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In this video series, physicians at The Children's Hospital of Philadelphia explain how vaccines work and how they are made. The video also describes several vaccines and the diseases they prevent. Families share their stories of children affected by vaccine-preventable diseases.
Paul A. Offit, MD: As parents we don't want our children to pay a high price for immunity. That's where vaccines come in. Vaccines give immunity without making children suffer the risks of natural infection.
Louis M. Bell, MD: Let's continue with our example of chickenpox. Chickenpox is caused by a virus. Children first come into contact with chickenpox virus when someone who is infected coughs or sneezes. The virus travels through the air in tiny droplets and lands on the lining of the nose or the back of the throat. The virus then begins to copy itself over and over again until it spreads into the bloodstream and eventually to the skin where it causes a rash.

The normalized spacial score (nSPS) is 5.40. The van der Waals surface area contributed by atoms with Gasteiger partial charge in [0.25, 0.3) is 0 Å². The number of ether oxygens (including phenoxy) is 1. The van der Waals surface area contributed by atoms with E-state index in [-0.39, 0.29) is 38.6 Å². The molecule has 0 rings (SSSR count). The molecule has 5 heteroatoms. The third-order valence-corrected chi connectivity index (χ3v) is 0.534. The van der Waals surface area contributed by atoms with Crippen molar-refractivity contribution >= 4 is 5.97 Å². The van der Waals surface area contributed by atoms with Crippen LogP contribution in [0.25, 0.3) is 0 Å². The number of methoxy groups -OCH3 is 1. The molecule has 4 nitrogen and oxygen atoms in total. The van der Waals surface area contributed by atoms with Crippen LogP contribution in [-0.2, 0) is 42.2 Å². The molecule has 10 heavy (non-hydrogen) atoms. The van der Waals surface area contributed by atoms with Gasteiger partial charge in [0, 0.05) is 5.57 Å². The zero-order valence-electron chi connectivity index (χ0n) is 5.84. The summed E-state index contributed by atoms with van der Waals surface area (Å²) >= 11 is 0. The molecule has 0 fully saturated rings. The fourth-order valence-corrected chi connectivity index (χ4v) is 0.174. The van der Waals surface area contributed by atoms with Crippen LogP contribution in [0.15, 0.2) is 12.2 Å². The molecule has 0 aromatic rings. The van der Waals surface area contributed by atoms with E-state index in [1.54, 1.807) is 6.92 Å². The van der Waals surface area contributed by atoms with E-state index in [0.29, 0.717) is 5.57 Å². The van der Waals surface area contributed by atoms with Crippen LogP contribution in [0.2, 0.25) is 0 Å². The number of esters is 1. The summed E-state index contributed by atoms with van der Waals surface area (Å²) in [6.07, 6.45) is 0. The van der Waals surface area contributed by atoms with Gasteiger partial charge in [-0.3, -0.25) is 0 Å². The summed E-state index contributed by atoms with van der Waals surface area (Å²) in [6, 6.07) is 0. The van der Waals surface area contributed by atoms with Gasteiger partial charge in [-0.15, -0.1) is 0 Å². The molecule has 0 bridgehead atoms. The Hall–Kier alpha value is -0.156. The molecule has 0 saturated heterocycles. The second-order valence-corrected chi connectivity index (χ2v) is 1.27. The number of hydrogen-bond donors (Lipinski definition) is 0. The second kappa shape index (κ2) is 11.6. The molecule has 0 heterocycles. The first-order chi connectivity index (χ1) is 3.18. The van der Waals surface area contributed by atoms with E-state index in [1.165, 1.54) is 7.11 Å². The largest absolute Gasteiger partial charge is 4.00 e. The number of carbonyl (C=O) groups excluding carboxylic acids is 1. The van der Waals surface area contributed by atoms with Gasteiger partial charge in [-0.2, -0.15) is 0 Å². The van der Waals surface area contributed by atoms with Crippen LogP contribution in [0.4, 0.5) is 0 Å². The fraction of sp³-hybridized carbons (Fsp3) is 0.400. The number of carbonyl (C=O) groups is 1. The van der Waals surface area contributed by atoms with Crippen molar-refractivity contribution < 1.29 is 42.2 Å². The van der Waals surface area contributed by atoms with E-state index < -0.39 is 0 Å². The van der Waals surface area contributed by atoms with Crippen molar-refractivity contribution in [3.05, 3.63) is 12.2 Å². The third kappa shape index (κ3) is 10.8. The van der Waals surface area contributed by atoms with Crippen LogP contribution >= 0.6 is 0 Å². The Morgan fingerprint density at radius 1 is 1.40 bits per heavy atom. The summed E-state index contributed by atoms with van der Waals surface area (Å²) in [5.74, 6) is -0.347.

However, as we've seen in some children, chickenpox virus doesn't grow very well. These children don't get very sick at all. But having been exposed to the virus, all of these children have one thing in common, they are now immune to the disease; and having this immunity means that they will not get a serious case of chickenpox again. Getting the chickenpox vaccine is just like getting a mild chickenpox infection. You get virtually no symptoms and long-lasting immunity without having to risk the occasionally severe consequences of natural infection.
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